6. Alan Gordon LCSW

    Alan Gordon LCSW TMS Therapist

    I look at persistent fear thoughts as nothing more than an indication that your primitive brain is feeling unsafe.

    You don't need to necessarily snap yourself out of it, you just want to attend to yourself. If the fear thoughts stop, great. If they keep going, that's okay too.

    It's a long term strategy. Over time, the brain has the capacity to learn a feeling of safety.

    With regard to which intervention to use, you can use cognitive soothing, somatic tracking, or both at the same time. It's a matter of whatever feels right for you.
     
    caligirlgonegreen and shmps like this.
  7. shmps

    shmps Peer Supporter

    Thanks Alan!
     
  8. shmps

    shmps Peer Supporter

    ALAN's POST on Another Thread:
    "The purpose of mindfulness is to hone the ability to watch the thoughts, etc. and not get pulled in to the emotional response to the thought.

    For example, let's say you have the thought, "My symptoms are never going to go away." The typical emotional reaction to that thought is fear, and the typical physical response to that is anxiety.

    If you're practicing mindfulness meditation and that same thought comes up, the goal is to say to yourself, "Oh, there's that thought again," and then return your attention to the breath. So essentially you're watching the activity of your mind, and intervening before you have the emotional reaction or the physical response."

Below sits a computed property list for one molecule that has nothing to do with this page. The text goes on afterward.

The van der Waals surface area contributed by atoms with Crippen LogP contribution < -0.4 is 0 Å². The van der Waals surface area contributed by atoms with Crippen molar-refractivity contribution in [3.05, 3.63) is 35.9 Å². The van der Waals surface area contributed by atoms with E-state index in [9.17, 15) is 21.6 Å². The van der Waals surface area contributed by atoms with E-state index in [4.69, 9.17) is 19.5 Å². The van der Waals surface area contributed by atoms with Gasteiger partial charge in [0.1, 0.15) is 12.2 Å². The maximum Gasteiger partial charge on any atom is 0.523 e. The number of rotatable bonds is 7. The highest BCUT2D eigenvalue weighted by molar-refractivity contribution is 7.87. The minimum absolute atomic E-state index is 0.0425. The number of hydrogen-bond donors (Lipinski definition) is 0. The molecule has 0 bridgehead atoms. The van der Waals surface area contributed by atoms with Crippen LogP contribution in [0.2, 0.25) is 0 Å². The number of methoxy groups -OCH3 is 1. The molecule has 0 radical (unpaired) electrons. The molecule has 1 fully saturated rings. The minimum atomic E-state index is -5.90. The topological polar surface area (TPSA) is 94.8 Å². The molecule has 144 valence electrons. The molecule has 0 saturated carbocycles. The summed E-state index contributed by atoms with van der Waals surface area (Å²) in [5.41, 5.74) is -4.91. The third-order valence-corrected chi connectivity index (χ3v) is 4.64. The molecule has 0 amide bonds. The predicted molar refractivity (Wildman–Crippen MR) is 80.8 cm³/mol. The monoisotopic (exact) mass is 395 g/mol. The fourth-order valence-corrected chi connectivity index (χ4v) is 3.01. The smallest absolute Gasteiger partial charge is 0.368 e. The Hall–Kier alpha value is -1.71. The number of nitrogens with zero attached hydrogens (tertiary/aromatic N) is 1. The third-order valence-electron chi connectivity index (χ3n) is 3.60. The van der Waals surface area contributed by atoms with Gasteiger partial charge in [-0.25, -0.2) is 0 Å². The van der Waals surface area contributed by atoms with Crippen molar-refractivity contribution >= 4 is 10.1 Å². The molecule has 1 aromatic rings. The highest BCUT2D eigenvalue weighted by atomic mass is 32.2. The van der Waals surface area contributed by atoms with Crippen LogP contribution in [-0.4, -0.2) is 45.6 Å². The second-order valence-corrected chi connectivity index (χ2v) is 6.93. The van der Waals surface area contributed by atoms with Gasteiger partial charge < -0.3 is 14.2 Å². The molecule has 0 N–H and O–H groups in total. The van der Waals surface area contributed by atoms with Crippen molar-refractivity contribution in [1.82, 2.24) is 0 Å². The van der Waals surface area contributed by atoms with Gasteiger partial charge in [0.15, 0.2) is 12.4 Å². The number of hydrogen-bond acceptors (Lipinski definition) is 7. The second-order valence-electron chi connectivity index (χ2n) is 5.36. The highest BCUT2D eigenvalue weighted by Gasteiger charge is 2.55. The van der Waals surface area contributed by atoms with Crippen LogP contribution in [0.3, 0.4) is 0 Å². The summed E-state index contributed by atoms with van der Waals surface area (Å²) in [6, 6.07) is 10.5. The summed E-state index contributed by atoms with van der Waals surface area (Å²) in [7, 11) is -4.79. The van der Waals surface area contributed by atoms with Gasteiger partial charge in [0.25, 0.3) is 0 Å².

Alan, I found this post of yours someplace else but based on this what I understood from your previous reply is that, we want to reach a place where we don't give fear thoughts (pain related or not) any emotional reaction. That is when we can say our primitive brain FEELS SAFE?
     
    gailnyc likes this.
  9. adria

    adria Peer Supporter

    Hi Christie
    I would like to know if you do skype consultations and if so how much are they.
     
  10. adria

    adria Peer Supporter

    Where can i find out about these interventions
     
  11. SebastianM

    SebastianM Peer Supporter

    100% me :p.

    I Wish u the best to reach this State... I also try to wake up without scanning! That would be great
     
  12. Livinginhope

    Livinginhope Peer Supporter

    So today, after taking a new supplement for candida, I awoke with raging stomach pains, nauseous and unable to do anything. Is there any surprise that my original pain for coming to this site seems to be receding and that I am due to go to a traditional ortho doc on Monday to see if there is any structural problem? I do believe that this supplement did not agree with me, but not to this extent.
     
  13. Hpsage721

    Hpsage721 Newcomer

    Alan,